Advice for future Nebraska entrepreneurs: 'Just go and just do it'
By Mike Tobias , Senior Producer, Nebraska Public Media
Jan. 5, 2023, 4 a.m. ·
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An entrepreneur’s journey is rarely easy. But on the sometimes rough road to success they learn a lot about things like persistence and risk-taking. We asked several Nebraska creators to share advice for future innovators, in interviews that are part of Nebraska Public Media’s “What If…” project on innovation, creativity and entrepreneurship in Nebraska. (Watch a new episodes of "What If..." Thursday, Jan. 5 and Thursday, Jan. 12 at 7 p.m. CT on Nebraska Public Media.)
Shane Farritor, UNL engineering professor, and co-founder and CTO of Virtual Incision. The Lincoln tech company he helped start in 2006 is creating a new surgical robot that’s smaller in size than what doctors currently use. They hope this will make it easier — and less expensive — to set-up and access less invasive robotic surgery.
“People talk a lot about being persistent and I kind of look at it a little bit differently. I think you have to embrace the process. It's not that you're sticking with something over and over and over again. That's what you do. That's actually how it should be. So, I think continuing to try when things go well and continuing to try when things don't go well is really just how you should operate," he said.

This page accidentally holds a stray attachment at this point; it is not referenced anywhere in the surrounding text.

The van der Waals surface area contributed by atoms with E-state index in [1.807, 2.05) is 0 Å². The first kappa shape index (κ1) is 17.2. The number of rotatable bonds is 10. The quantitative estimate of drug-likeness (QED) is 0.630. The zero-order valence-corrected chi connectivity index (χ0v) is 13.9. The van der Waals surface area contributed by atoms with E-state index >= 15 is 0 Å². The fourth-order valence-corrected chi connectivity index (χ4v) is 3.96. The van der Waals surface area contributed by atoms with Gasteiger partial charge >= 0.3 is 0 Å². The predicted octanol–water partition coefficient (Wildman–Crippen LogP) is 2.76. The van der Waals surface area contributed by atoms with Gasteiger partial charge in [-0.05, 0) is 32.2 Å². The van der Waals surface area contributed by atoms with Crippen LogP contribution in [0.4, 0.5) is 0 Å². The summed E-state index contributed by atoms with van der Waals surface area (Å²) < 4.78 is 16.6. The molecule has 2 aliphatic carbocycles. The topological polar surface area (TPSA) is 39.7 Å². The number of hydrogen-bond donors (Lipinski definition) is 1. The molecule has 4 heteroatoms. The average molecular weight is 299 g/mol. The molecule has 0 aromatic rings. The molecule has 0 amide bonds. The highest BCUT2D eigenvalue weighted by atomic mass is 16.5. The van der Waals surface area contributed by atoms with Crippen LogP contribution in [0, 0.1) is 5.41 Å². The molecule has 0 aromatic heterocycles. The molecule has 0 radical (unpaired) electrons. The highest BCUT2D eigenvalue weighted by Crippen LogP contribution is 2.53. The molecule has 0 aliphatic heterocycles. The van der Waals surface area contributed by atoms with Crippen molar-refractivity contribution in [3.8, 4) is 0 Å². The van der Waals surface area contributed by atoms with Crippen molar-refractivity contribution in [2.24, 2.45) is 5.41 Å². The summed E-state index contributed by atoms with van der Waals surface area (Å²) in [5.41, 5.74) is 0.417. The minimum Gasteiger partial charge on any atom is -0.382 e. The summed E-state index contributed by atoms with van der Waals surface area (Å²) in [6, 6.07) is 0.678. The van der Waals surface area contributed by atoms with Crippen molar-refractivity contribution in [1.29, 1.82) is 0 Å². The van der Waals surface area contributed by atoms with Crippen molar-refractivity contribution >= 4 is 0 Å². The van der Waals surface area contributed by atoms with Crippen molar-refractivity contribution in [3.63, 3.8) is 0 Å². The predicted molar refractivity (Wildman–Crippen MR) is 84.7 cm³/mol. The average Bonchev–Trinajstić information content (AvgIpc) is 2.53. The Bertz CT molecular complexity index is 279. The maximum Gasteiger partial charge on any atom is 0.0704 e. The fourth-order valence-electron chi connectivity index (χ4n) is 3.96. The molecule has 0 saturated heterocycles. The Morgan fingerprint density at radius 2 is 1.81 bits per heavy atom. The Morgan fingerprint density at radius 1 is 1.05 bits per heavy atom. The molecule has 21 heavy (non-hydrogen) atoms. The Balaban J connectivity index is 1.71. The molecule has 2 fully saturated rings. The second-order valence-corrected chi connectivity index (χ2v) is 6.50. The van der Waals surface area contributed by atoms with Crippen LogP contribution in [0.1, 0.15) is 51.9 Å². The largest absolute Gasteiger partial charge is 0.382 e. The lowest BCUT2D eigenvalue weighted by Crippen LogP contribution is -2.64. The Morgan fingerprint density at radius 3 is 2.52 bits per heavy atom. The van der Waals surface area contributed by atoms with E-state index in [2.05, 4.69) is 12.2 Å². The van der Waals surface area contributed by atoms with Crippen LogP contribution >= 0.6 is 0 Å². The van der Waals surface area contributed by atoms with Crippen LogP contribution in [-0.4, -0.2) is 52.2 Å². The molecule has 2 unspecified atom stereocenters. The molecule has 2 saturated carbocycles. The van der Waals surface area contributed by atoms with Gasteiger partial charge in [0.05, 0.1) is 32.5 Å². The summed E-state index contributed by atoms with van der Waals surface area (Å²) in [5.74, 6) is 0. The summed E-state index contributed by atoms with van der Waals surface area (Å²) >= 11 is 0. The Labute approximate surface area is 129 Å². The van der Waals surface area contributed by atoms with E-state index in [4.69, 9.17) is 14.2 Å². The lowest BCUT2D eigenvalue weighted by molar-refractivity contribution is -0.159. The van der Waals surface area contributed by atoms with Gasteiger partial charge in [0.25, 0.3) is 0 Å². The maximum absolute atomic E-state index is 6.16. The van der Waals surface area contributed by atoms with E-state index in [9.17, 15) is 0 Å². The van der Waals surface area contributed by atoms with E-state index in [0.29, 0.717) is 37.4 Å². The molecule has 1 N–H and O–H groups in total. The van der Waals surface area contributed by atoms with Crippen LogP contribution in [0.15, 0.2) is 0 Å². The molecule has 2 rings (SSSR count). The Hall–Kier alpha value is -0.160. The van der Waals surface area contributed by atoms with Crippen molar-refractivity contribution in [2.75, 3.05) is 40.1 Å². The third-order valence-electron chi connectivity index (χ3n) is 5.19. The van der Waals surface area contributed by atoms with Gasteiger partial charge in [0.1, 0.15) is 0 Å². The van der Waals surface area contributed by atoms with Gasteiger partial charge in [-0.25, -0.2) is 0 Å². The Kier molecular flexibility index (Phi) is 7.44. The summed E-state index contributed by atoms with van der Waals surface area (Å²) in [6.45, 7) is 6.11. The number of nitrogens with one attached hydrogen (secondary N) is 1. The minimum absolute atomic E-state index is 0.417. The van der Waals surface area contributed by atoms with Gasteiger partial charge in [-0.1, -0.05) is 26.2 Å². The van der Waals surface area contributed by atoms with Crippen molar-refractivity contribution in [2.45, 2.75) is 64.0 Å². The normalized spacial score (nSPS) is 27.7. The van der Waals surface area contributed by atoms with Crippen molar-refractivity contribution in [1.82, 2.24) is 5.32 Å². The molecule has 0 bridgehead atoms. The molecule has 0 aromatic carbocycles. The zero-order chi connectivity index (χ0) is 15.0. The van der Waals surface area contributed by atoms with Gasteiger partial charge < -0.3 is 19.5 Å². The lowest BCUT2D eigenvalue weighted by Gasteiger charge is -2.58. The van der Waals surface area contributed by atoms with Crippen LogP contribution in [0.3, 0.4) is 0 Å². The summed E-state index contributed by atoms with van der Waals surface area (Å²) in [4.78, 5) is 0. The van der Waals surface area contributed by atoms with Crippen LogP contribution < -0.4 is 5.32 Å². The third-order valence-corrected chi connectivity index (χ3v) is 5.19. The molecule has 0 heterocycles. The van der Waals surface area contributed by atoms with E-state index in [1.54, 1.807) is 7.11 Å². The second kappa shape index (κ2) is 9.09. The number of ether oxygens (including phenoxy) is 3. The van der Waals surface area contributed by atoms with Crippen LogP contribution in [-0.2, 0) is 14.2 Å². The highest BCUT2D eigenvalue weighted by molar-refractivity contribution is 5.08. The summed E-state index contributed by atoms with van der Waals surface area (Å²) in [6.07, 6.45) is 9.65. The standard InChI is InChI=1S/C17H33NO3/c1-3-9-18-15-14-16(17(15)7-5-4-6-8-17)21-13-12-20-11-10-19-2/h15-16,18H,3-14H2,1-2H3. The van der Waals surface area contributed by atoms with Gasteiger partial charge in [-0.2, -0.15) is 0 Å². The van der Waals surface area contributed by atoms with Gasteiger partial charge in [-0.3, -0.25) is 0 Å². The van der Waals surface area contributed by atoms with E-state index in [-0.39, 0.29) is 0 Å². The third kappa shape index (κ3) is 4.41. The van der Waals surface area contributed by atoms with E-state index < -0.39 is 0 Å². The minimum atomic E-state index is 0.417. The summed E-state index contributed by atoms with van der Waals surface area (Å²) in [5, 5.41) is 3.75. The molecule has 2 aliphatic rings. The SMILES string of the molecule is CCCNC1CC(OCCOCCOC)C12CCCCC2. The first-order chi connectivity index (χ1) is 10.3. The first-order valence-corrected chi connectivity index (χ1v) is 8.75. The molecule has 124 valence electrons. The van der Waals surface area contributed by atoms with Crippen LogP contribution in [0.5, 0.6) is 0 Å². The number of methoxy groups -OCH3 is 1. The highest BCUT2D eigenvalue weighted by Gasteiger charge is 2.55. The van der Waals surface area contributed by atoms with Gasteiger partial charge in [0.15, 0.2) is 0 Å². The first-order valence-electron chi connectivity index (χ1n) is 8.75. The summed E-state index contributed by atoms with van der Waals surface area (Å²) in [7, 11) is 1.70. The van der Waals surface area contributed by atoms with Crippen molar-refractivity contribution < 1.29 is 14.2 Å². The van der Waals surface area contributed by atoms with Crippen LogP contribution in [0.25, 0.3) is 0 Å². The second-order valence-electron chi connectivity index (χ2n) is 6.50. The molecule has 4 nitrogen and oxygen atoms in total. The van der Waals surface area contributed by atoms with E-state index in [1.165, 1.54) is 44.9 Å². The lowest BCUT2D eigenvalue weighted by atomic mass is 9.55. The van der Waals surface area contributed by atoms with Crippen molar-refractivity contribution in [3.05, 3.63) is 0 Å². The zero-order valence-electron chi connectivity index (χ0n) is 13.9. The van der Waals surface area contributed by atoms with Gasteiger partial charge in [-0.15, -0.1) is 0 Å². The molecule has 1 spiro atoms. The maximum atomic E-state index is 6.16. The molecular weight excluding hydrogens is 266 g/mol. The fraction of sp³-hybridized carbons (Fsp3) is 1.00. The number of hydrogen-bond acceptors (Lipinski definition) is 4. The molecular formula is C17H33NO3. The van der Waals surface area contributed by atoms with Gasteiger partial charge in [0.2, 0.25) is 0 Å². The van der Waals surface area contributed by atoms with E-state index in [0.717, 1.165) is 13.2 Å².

“We almost aim to have things not work out because the goal of what we do is to keep trying things and learning from what we do. So we really don't call them mistakes," said Farritor. "The goal is to do things to find out better ways to do things.
“Find something that you're interested in. Find something that you're good at, because I think that's a gift that you have, and you need to develop that gift. That's going to require you to listen to others, find mentors, work hard at school. You have to kind of be good at something before you're going to be able to help others with it. So when you're young, I think the goal really is to develop your gifts," he said.
Blake Lawrence (CEO) and Adi Kunalic (president), co-founders of Opendorse. Kunalic and Lawrence met and started hatching plans as UNL roommates and football teammates. They launched Lincoln-based Opendorse in 2012, creating a platform to help professional athletes market themselves. With new NCAA rules, now Opendorse helps connect and manage name-image-likeness opportunities for thousands of college athletes and is considered an NIL industry leader.